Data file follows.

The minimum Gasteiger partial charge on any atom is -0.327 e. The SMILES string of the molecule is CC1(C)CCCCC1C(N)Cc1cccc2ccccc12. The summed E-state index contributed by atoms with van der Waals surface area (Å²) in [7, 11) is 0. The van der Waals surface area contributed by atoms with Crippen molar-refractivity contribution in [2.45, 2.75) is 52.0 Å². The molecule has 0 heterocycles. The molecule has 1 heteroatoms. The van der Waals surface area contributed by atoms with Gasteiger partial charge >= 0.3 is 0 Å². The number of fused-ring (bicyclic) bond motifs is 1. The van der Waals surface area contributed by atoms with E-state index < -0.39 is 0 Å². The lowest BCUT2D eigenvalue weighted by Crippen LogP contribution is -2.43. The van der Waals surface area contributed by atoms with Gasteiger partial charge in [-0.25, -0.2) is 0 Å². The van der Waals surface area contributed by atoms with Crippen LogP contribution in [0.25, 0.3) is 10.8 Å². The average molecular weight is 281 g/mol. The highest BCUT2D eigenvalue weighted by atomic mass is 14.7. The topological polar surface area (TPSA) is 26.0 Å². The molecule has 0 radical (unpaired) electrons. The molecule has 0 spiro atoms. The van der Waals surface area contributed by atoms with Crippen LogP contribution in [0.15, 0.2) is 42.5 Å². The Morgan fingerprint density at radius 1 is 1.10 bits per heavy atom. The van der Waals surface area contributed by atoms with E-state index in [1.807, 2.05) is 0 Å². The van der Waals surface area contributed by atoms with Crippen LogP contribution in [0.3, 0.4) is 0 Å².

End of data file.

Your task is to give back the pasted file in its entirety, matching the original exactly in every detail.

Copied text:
The minimum Gasteiger partial charge on any atom is -0.327 e. The SMILES string of the molecule is CC1(C)CCCCC1C(N)Cc1cccc2ccccc12. The summed E-state index contributed by atoms with van der Waals surface area (Å²) in [7, 11) is 0. The van der Waals surface area contributed by atoms with Crippen molar-refractivity contribution in [2.45, 2.75) is 52.0 Å². The molecule has 0 heterocycles. The molecule has 1 heteroatoms. The van der Waals surface area contributed by atoms with Gasteiger partial charge >= 0.3 is 0 Å². The number of fused-ring (bicyclic) bond motifs is 1. The van der Waals surface area contributed by atoms with E-state index < -0.39 is 0 Å². The lowest BCUT2D eigenvalue weighted by Crippen LogP contribution is -2.43. The van der Waals surface area contributed by atoms with Gasteiger partial charge in [-0.25, -0.2) is 0 Å². The van der Waals surface area contributed by atoms with Crippen LogP contribution in [0.25, 0.3) is 10.8 Å². The average molecular weight is 281 g/mol. The highest BCUT2D eigenvalue weighted by atomic mass is 14.7. The topological polar surface area (TPSA) is 26.0 Å². The molecule has 0 radical (unpaired) electrons. The molecule has 0 spiro atoms. The van der Waals surface area contributed by atoms with Crippen LogP contribution in [0.15, 0.2) is 42.5 Å². The Morgan fingerprint density at radius 1 is 1.10 bits per heavy atom. The van der Waals surface area contributed by atoms with E-state index in [1.807, 2.05) is 0 Å². The van der Waals surface area contributed by atoms with Crippen LogP contribution in [0.3, 0.4) is 0 Å².